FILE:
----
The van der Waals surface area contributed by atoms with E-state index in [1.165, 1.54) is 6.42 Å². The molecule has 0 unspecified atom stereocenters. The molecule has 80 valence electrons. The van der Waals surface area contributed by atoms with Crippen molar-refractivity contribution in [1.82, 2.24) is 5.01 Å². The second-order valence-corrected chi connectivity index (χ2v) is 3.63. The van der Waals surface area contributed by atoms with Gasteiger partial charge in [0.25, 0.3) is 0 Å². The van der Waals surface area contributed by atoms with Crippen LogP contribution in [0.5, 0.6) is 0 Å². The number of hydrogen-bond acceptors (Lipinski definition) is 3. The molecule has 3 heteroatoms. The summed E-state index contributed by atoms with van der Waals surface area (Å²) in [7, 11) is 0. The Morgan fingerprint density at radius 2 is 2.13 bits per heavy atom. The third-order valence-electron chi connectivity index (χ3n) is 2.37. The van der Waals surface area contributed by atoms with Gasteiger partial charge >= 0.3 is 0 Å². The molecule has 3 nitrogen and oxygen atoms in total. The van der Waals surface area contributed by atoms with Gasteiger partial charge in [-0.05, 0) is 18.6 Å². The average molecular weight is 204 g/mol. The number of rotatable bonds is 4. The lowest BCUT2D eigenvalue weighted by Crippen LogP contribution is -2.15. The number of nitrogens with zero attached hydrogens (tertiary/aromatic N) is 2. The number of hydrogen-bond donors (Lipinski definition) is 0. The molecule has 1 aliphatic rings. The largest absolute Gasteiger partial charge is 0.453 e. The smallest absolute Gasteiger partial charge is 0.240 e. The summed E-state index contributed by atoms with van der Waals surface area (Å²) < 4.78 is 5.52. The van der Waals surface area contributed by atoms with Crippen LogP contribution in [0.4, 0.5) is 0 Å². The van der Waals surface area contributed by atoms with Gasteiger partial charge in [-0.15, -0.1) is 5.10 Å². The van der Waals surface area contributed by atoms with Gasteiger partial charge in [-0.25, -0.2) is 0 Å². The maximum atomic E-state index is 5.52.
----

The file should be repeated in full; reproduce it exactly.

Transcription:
The van der Waals surface area contributed by atoms with E-state index in [1.165, 1.54) is 6.42 Å². The molecule has 0 unspecified atom stereocenters. The molecule has 80 valence electrons. The van der Waals surface area contributed by atoms with Crippen molar-refractivity contribution in [1.82, 2.24) is 5.01 Å². The second-order valence-corrected chi connectivity index (χ2v) is 3.63. The van der Waals surface area contributed by atoms with Gasteiger partial charge in [0.25, 0.3) is 0 Å². The van der Waals surface area contributed by atoms with Crippen LogP contribution in [0.5, 0.6) is 0 Å². The number of hydrogen-bond acceptors (Lipinski definition) is 3. The molecule has 3 heteroatoms. The summed E-state index contributed by atoms with van der Waals surface area (Å²) in [7, 11) is 0. The Morgan fingerprint density at radius 2 is 2.13 bits per heavy atom. The third-order valence-electron chi connectivity index (χ3n) is 2.37. The van der Waals surface area contributed by atoms with Gasteiger partial charge >= 0.3 is 0 Å². The molecule has 3 nitrogen and oxygen atoms in total. The van der Waals surface area contributed by atoms with Gasteiger partial charge in [-0.05, 0) is 18.6 Å². The average molecular weight is 204 g/mol. The number of rotatable bonds is 4. The lowest BCUT2D eigenvalue weighted by Crippen LogP contribution is -2.15. The number of nitrogens with zero attached hydrogens (tertiary/aromatic N) is 2. The number of hydrogen-bond donors (Lipinski definition) is 0. The molecule has 1 aliphatic rings. The largest absolute Gasteiger partial charge is 0.453 e. The smallest absolute Gasteiger partial charge is 0.240 e. The summed E-state index contributed by atoms with van der Waals surface area (Å²) < 4.78 is 5.52. The van der Waals surface area contributed by atoms with Crippen LogP contribution in [0.4, 0.5) is 0 Å². The van der Waals surface area contributed by atoms with Gasteiger partial charge in [-0.15, -0.1) is 5.10 Å². The van der Waals surface area contributed by atoms with Gasteiger partial charge in [-0.25, -0.2) is 0 Å². The maximum atomic E-state index is 5.52.